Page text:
Parents need to educate themselves and join communities to understand the journey of LGBTQ+ kids better. This will not be an easy process for LGBTQ+ kids, and parents should be their main support system. While a parent is learning how best to support their child in their potential future identity, they should also seek out support for themselves to discuss any challenging feelings. There, they can communicate with other parents who have gone through similar experiences and learn how they can be supportive. PLAG (Parents, Families, and Friends of Lesbians and Gays) is the nation’s first and largest organization for the LGBTQ+ community and their allies. PFLAG was created to help transform the values and practices of raising LGBTQ+ children. Once a child comes out, parents can also start a gay-straight alliance network at their child’s school. This can help kids feel safer at school, and you can meet other parents of LGBTQ+ kids.
5. Let them know you love them.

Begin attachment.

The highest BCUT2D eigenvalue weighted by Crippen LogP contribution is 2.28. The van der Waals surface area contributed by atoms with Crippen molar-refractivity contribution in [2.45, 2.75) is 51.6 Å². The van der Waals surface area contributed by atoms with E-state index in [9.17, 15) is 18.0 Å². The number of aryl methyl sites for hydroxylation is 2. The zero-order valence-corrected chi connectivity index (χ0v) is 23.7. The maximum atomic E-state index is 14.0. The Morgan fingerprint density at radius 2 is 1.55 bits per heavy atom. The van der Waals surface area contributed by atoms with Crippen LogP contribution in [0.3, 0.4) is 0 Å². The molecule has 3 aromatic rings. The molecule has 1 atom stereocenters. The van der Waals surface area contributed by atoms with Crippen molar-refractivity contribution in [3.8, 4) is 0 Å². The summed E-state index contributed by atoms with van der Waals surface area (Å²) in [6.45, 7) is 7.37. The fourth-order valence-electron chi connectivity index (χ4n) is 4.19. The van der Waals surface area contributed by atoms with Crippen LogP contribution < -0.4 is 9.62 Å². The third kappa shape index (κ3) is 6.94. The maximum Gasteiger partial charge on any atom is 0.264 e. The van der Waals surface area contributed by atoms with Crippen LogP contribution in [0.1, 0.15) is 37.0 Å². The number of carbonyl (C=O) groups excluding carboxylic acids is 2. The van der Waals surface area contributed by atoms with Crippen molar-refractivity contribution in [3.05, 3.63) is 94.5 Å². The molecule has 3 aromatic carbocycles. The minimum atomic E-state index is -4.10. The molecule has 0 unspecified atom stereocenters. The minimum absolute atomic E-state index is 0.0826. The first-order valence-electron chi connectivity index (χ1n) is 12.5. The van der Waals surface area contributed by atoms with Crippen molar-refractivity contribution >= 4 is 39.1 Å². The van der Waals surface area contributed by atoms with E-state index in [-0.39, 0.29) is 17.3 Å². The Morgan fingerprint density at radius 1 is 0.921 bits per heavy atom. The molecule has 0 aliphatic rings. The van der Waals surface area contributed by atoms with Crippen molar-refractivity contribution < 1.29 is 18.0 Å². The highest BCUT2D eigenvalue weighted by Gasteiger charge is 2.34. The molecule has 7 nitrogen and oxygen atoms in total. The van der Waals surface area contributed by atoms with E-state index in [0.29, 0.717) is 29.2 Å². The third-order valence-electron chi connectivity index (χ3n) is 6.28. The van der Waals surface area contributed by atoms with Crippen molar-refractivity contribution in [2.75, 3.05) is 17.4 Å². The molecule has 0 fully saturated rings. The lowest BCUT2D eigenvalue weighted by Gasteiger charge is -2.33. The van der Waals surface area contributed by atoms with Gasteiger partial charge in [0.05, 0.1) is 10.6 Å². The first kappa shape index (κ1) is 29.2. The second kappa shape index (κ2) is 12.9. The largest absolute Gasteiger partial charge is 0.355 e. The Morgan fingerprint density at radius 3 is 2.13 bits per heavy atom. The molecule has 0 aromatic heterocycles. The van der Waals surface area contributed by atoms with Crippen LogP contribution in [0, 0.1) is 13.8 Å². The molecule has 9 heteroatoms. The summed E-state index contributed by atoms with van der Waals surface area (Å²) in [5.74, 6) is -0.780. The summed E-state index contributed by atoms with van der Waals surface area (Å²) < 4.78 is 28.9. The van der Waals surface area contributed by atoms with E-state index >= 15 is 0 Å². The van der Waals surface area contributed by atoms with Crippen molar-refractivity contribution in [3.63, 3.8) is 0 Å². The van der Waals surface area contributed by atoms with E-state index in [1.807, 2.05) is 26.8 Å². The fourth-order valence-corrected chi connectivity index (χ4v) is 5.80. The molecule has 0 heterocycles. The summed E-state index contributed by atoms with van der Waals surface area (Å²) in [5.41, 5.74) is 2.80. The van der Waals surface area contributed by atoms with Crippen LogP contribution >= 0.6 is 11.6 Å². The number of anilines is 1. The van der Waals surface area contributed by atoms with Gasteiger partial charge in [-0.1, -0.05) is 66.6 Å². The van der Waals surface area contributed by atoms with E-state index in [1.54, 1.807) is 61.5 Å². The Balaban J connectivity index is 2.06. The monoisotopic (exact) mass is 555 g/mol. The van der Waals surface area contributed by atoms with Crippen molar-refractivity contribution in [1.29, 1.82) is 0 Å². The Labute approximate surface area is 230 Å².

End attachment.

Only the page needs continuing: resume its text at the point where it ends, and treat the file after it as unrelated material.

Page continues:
For most kids, coming out to their parents are the scariest parts of coming out. Children and teens often first come out to their friends, who may seem more accepting. However, it is a lesser consequence if they are rejected. Most children learn friendships can be temporary and replaced. Children develop their sense of safety in the world based on their attachment to their parents and have a difficult time envisioning a hopeful future without their parents’ ongoing love and support. Being accepted is not only important, it is fundamental to developing a healthy sense of self and the ability to cope with life’s challenges.
Before children come out, parents can emphasize their love is unconditional. The best way to do this is through your everyday actions as a parent. Telling your child, you love them and are proud of them often, and regardless of timing. This can occur after big or small successes – and should occur especially after mistakes or when they make choices you do not agree with. When children believe they are only loved under certain situations, it harms the child and the child’s relationship with their parents.
And finally - when children come out, they should know that they are loved, accepted, supported and their parents are happy for them. Research shows that LGBTQ+ kids who have supportive parents live happier lives and perform well in school. With your support, they are more inclined to be more open and comfortable in their skin.
Click here to learn about Ochsner’s LGBTQ+ health care services.